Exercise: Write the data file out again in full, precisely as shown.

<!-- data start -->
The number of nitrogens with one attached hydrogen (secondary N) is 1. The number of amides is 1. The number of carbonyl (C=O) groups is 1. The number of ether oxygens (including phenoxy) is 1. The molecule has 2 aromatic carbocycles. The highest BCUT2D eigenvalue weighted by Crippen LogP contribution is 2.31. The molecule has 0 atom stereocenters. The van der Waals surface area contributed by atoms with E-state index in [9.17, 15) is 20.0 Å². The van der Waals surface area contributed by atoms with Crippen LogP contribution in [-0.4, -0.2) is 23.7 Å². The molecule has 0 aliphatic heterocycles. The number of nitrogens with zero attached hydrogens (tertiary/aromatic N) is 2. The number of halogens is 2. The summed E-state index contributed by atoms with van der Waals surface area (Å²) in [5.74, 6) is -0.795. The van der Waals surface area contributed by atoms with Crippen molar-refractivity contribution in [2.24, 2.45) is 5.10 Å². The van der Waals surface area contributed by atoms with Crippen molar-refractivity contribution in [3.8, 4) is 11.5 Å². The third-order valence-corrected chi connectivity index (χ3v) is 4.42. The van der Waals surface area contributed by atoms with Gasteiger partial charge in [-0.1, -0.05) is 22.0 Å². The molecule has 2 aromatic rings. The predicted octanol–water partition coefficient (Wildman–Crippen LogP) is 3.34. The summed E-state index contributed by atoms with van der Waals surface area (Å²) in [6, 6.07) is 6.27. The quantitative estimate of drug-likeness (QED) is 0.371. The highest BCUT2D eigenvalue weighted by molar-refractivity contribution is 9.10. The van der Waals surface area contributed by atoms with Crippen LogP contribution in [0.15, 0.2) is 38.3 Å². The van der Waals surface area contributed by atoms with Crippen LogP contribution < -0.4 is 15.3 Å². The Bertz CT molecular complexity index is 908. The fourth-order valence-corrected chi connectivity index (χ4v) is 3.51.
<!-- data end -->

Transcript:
The number of nitrogens with one attached hydrogen (secondary N) is 1. The number of amides is 1. The number of carbonyl (C=O) groups is 1. The number of ether oxygens (including phenoxy) is 1. The molecule has 2 aromatic carbocycles. The highest BCUT2D eigenvalue weighted by Crippen LogP contribution is 2.31. The molecule has 0 atom stereocenters. The van der Waals surface area contributed by atoms with E-state index in [9.17, 15) is 20.0 Å². The van der Waals surface area contributed by atoms with Crippen LogP contribution in [-0.4, -0.2) is 23.7 Å². The molecule has 0 aliphatic heterocycles. The number of nitrogens with zero attached hydrogens (tertiary/aromatic N) is 2. The number of halogens is 2. The summed E-state index contributed by atoms with van der Waals surface area (Å²) in [5.74, 6) is -0.795. The van der Waals surface area contributed by atoms with Crippen molar-refractivity contribution in [2.24, 2.45) is 5.10 Å². The van der Waals surface area contributed by atoms with Crippen molar-refractivity contribution in [3.8, 4) is 11.5 Å². The third-order valence-corrected chi connectivity index (χ3v) is 4.42. The van der Waals surface area contributed by atoms with Gasteiger partial charge in [-0.1, -0.05) is 22.0 Å². The molecule has 2 aromatic rings. The predicted octanol–water partition coefficient (Wildman–Crippen LogP) is 3.34. The summed E-state index contributed by atoms with van der Waals surface area (Å²) in [6, 6.07) is 6.27. The quantitative estimate of drug-likeness (QED) is 0.371. The highest BCUT2D eigenvalue weighted by molar-refractivity contribution is 9.10. The van der Waals surface area contributed by atoms with Crippen LogP contribution in [0.15, 0.2) is 38.3 Å². The van der Waals surface area contributed by atoms with Crippen LogP contribution < -0.4 is 15.3 Å². The Bertz CT molecular complexity index is 908. The fourth-order valence-corrected chi connectivity index (χ4v) is 3.51.